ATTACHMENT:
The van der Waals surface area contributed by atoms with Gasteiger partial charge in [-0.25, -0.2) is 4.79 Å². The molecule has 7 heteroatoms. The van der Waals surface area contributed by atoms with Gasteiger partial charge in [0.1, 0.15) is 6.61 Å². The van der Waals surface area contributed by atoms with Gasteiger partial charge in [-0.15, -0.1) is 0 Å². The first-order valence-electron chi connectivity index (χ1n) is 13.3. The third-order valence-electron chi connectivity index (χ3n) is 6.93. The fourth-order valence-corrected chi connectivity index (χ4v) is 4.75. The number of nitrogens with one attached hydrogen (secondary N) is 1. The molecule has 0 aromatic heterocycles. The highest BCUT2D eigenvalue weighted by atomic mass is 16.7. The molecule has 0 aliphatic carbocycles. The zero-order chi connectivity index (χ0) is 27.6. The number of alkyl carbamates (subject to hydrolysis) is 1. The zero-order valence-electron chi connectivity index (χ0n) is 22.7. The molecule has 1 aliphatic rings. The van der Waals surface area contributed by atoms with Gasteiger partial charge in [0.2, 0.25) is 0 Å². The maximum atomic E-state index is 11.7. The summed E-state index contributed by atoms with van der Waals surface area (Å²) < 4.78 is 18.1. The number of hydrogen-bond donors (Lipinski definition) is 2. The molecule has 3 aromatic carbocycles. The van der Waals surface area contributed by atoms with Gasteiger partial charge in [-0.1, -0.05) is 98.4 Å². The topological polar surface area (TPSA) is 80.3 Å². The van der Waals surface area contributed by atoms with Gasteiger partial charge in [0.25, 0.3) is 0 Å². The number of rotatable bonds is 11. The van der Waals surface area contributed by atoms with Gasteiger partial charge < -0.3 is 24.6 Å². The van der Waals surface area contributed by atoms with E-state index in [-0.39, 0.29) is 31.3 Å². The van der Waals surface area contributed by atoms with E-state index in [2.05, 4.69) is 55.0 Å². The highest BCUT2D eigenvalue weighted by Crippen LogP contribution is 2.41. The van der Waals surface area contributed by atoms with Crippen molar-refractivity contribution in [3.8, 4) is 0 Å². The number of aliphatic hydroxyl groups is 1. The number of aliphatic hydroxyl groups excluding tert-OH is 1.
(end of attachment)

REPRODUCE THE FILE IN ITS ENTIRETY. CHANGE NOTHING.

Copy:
The van der Waals surface area contributed by atoms with Gasteiger partial charge in [-0.25, -0.2) is 4.79 Å². The molecule has 7 heteroatoms. The van der Waals surface area contributed by atoms with Gasteiger partial charge in [0.1, 0.15) is 6.61 Å². The van der Waals surface area contributed by atoms with Gasteiger partial charge in [-0.15, -0.1) is 0 Å². The first-order valence-electron chi connectivity index (χ1n) is 13.3. The third-order valence-electron chi connectivity index (χ3n) is 6.93. The fourth-order valence-corrected chi connectivity index (χ4v) is 4.75. The number of nitrogens with one attached hydrogen (secondary N) is 1. The molecule has 0 aromatic heterocycles. The highest BCUT2D eigenvalue weighted by atomic mass is 16.7. The molecule has 0 aliphatic carbocycles. The zero-order chi connectivity index (χ0) is 27.6. The number of alkyl carbamates (subject to hydrolysis) is 1. The zero-order valence-electron chi connectivity index (χ0n) is 22.7. The molecule has 1 aliphatic rings. The van der Waals surface area contributed by atoms with Gasteiger partial charge in [0.2, 0.25) is 0 Å². The maximum atomic E-state index is 11.7. The summed E-state index contributed by atoms with van der Waals surface area (Å²) < 4.78 is 18.1. The number of hydrogen-bond donors (Lipinski definition) is 2. The molecule has 3 aromatic carbocycles. The van der Waals surface area contributed by atoms with Gasteiger partial charge in [-0.1, -0.05) is 98.4 Å². The topological polar surface area (TPSA) is 80.3 Å². The van der Waals surface area contributed by atoms with Gasteiger partial charge in [0.25, 0.3) is 0 Å². The number of rotatable bonds is 11. The van der Waals surface area contributed by atoms with Gasteiger partial charge < -0.3 is 24.6 Å². The van der Waals surface area contributed by atoms with E-state index in [-0.39, 0.29) is 31.3 Å². The van der Waals surface area contributed by atoms with E-state index in [2.05, 4.69) is 55.0 Å². The highest BCUT2D eigenvalue weighted by Crippen LogP contribution is 2.41. The van der Waals surface area contributed by atoms with Crippen molar-refractivity contribution in [3.8, 4) is 0 Å². The number of aliphatic hydroxyl groups is 1. The number of aliphatic hydroxyl groups excluding tert-OH is 1.